Now back to the $8 Million Question:

Daniel Bailey
"Now back to the $8 Million Question"
Umm, you mean, "Why is it pink?"
Jeffrey Davis

We were in Alaska earlier this summer and the routine calving off glaciers in Glacier Bay would receive lots of oohs and ahhhs from everyone with us. The size of the largest icebergs were some small multiple of yards across. 40 or 50 yards maybe. The usual ones were a couple of feet across. I could imagine a witness to the current huge calving wouldn't even know what he was seeing for a long time. Without the muted thunder of the crack would there be any local tangible phenomenon at all?

Espen Olsen

This report from Greenlandic Broadcasting Corporation about the calving of Petermann yesterday:



>"the $8 Million Question"

I am sure lots of good science would come from that.

By the time the money is available, then spent on such gliders, then built, deployed, collected, data analysed, written up into publication, peer reviewed, published, modellers get the information and work out how to use the information beneficially in their models, run those models ....

will the arctic already be seasonally ice free?

Is there a sufficient risk of seasonally ice free conditions developing and this having noticable effects on climate through altering typical path of jet stream? Is this severe enough that we should be prioritising researching regional climate severe weather impacts from changes in snow and ice cover?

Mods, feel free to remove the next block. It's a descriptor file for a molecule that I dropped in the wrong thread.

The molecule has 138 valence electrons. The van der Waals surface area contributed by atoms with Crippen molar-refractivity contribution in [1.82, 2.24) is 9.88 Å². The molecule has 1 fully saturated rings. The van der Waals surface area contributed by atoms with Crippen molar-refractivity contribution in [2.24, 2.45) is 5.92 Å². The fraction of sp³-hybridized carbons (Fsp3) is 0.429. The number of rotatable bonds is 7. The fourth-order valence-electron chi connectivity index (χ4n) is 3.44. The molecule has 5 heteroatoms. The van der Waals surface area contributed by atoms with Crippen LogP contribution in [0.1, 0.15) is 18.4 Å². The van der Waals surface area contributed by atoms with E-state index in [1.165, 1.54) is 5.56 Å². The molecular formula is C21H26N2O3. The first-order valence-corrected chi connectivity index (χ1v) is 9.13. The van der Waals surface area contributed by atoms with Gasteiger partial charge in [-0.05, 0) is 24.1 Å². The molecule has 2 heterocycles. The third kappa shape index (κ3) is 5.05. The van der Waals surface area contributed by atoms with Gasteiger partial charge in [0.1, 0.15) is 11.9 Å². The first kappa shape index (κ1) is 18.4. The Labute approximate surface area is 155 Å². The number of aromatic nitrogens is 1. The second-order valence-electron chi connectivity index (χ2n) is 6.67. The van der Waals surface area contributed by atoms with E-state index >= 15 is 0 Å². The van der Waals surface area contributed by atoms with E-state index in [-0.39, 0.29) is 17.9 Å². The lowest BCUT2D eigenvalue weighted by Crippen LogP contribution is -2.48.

It is quite possible that climate models are just not up to this task and research in this direction would be doomed to not be very useful. I would want to talk to Myles Allen. Maybe it would be pointless, but I would want to consider adapting/extending climateprediction.net / weather @ home to run lots of models with lots of different snow and ice cover forcings with a view to trying to gather information on changes of frequency of different extreme events in different regions.

I would suggest that only CPDN type modeling facility could do the number of runs of climate models necessary in a fairly short period of time.

Cost - 3 or 4 post docs for a year or two should come in around or under £400k - less than 10% of the $8M. Can you manage on a few less glyders?

Aaron Lewis

Glaciers slide or flow DOWN mountain valleys and are supported by their beds as they move from a cooler environment into a warmer environment. Petermann and Jakobshavn Isbrae are over fjords that are well below sea level If they they suppored by their beds, then they flow UPWARDs to their terminus. Thus, Petermann and Jakobshavn Isbrae are deep horizontal flows driven by pressures in the ice massive. They have different ice dynamics than glaciers.

The fact that these ice flows are associated with deep fjords suggests that they have the power to go anywhere that they want - even through kilometers of bedrock.

Espen Olsen

But how can you then explain the word Bre, which is a Norwegian word for glaciers, and from where the English word originates, no matter whether they are on land or sea.

Steve Bloom

Or, Neven, you could think of the perimeter of the central sheet (i.e. the comparatively low-altitude bits immediately adjacent to the barrier mountains) as one big annular saddle. The outlet ends of the major drainage basins could be thought of the same way. IOW I'm not at all convinced that the saddle melt process lacks application to the GIS.